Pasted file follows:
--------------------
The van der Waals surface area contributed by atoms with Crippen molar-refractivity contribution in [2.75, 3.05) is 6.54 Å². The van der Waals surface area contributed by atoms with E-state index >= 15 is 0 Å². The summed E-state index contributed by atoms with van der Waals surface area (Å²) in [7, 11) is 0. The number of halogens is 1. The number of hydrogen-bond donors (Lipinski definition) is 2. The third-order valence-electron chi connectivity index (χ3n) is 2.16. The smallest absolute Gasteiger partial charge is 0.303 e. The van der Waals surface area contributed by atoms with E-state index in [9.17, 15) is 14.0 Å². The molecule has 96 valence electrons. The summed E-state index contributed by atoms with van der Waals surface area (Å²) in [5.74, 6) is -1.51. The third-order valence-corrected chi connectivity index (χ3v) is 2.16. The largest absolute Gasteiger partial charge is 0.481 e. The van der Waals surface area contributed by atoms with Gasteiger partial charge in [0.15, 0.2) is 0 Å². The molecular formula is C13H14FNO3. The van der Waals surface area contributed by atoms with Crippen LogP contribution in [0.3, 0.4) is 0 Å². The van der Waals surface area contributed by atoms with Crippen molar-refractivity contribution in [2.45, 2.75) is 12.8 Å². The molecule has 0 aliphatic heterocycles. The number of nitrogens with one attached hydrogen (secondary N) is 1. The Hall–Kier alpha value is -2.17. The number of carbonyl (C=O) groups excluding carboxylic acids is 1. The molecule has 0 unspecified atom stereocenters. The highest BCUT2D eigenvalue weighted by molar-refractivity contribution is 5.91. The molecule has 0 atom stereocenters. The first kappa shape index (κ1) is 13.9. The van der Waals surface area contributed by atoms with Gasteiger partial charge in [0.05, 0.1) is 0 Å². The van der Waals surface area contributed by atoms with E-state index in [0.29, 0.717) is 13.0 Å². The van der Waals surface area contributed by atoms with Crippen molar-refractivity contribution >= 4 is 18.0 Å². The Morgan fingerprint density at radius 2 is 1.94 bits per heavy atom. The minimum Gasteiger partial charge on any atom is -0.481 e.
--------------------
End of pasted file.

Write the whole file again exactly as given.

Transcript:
The van der Waals surface area contributed by atoms with Crippen molar-refractivity contribution in [2.75, 3.05) is 6.54 Å². The van der Waals surface area contributed by atoms with E-state index >= 15 is 0 Å². The summed E-state index contributed by atoms with van der Waals surface area (Å²) in [7, 11) is 0. The number of halogens is 1. The number of hydrogen-bond donors (Lipinski definition) is 2. The third-order valence-electron chi connectivity index (χ3n) is 2.16. The smallest absolute Gasteiger partial charge is 0.303 e. The van der Waals surface area contributed by atoms with E-state index in [9.17, 15) is 14.0 Å². The molecule has 96 valence electrons. The summed E-state index contributed by atoms with van der Waals surface area (Å²) in [5.74, 6) is -1.51. The third-order valence-corrected chi connectivity index (χ3v) is 2.16. The largest absolute Gasteiger partial charge is 0.481 e. The van der Waals surface area contributed by atoms with Gasteiger partial charge in [0.15, 0.2) is 0 Å². The molecular formula is C13H14FNO3. The van der Waals surface area contributed by atoms with Crippen LogP contribution in [0.3, 0.4) is 0 Å². The van der Waals surface area contributed by atoms with Crippen molar-refractivity contribution in [2.45, 2.75) is 12.8 Å². The molecule has 0 aliphatic heterocycles. The number of nitrogens with one attached hydrogen (secondary N) is 1. The Hall–Kier alpha value is -2.17. The number of carbonyl (C=O) groups excluding carboxylic acids is 1. The molecule has 0 unspecified atom stereocenters. The highest BCUT2D eigenvalue weighted by molar-refractivity contribution is 5.91. The molecule has 0 atom stereocenters. The first kappa shape index (κ1) is 13.9. The van der Waals surface area contributed by atoms with Gasteiger partial charge in [0.05, 0.1) is 0 Å². The van der Waals surface area contributed by atoms with E-state index in [0.29, 0.717) is 13.0 Å². The van der Waals surface area contributed by atoms with Crippen molar-refractivity contribution >= 4 is 18.0 Å². The Morgan fingerprint density at radius 2 is 1.94 bits per heavy atom. The minimum Gasteiger partial charge on any atom is -0.481 e.